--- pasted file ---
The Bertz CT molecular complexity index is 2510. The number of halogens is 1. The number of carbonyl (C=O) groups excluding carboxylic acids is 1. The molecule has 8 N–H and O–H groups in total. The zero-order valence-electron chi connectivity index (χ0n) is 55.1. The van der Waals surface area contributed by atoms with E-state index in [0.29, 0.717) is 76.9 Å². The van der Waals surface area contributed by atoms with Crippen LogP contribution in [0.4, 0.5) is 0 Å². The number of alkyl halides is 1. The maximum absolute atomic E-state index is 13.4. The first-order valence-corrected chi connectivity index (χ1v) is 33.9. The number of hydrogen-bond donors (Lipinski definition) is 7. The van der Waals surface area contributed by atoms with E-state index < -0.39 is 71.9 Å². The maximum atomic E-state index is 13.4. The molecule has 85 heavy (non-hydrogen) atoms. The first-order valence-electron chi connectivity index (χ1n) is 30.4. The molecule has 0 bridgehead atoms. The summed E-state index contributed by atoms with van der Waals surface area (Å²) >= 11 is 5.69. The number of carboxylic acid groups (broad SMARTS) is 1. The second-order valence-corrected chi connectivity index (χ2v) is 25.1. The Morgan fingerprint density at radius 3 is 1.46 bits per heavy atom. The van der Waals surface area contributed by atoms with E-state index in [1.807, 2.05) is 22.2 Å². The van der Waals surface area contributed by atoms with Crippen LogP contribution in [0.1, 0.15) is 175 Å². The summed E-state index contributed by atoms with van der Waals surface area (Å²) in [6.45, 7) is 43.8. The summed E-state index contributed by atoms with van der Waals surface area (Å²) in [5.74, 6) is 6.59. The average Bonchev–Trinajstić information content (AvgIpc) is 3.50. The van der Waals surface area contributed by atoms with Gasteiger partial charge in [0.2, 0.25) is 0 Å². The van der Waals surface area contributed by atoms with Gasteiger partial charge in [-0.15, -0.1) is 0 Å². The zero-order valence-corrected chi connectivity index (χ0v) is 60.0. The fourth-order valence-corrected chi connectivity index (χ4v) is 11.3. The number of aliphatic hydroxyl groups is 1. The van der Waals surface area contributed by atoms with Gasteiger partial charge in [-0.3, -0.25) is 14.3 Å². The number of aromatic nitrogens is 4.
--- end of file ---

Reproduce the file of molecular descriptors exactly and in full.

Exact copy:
The Bertz CT molecular complexity index is 2510. The number of halogens is 1. The number of carbonyl (C=O) groups excluding carboxylic acids is 1. The molecule has 8 N–H and O–H groups in total. The zero-order valence-electron chi connectivity index (χ0n) is 55.1. The van der Waals surface area contributed by atoms with E-state index in [0.29, 0.717) is 76.9 Å². The van der Waals surface area contributed by atoms with Crippen LogP contribution in [0.4, 0.5) is 0 Å². The number of alkyl halides is 1. The maximum absolute atomic E-state index is 13.4. The first-order valence-corrected chi connectivity index (χ1v) is 33.9. The number of hydrogen-bond donors (Lipinski definition) is 7. The van der Waals surface area contributed by atoms with E-state index < -0.39 is 71.9 Å². The maximum atomic E-state index is 13.4. The molecule has 85 heavy (non-hydrogen) atoms. The first-order valence-electron chi connectivity index (χ1n) is 30.4. The molecule has 0 bridgehead atoms. The summed E-state index contributed by atoms with van der Waals surface area (Å²) >= 11 is 5.69. The number of carboxylic acid groups (broad SMARTS) is 1. The second-order valence-corrected chi connectivity index (χ2v) is 25.1. The Morgan fingerprint density at radius 3 is 1.46 bits per heavy atom. The van der Waals surface area contributed by atoms with E-state index in [1.807, 2.05) is 22.2 Å². The van der Waals surface area contributed by atoms with Crippen LogP contribution in [0.1, 0.15) is 175 Å². The summed E-state index contributed by atoms with van der Waals surface area (Å²) in [6.45, 7) is 43.8. The summed E-state index contributed by atoms with van der Waals surface area (Å²) in [5.74, 6) is 6.59. The average Bonchev–Trinajstić information content (AvgIpc) is 3.50. The van der Waals surface area contributed by atoms with Gasteiger partial charge in [0.2, 0.25) is 0 Å². The van der Waals surface area contributed by atoms with Gasteiger partial charge in [-0.15, -0.1) is 0 Å². The zero-order valence-corrected chi connectivity index (χ0v) is 60.0. The fourth-order valence-corrected chi connectivity index (χ4v) is 11.3. The number of aliphatic hydroxyl groups is 1. The van der Waals surface area contributed by atoms with Gasteiger partial charge in [-0.3, -0.25) is 14.3 Å². The number of aromatic nitrogens is 4.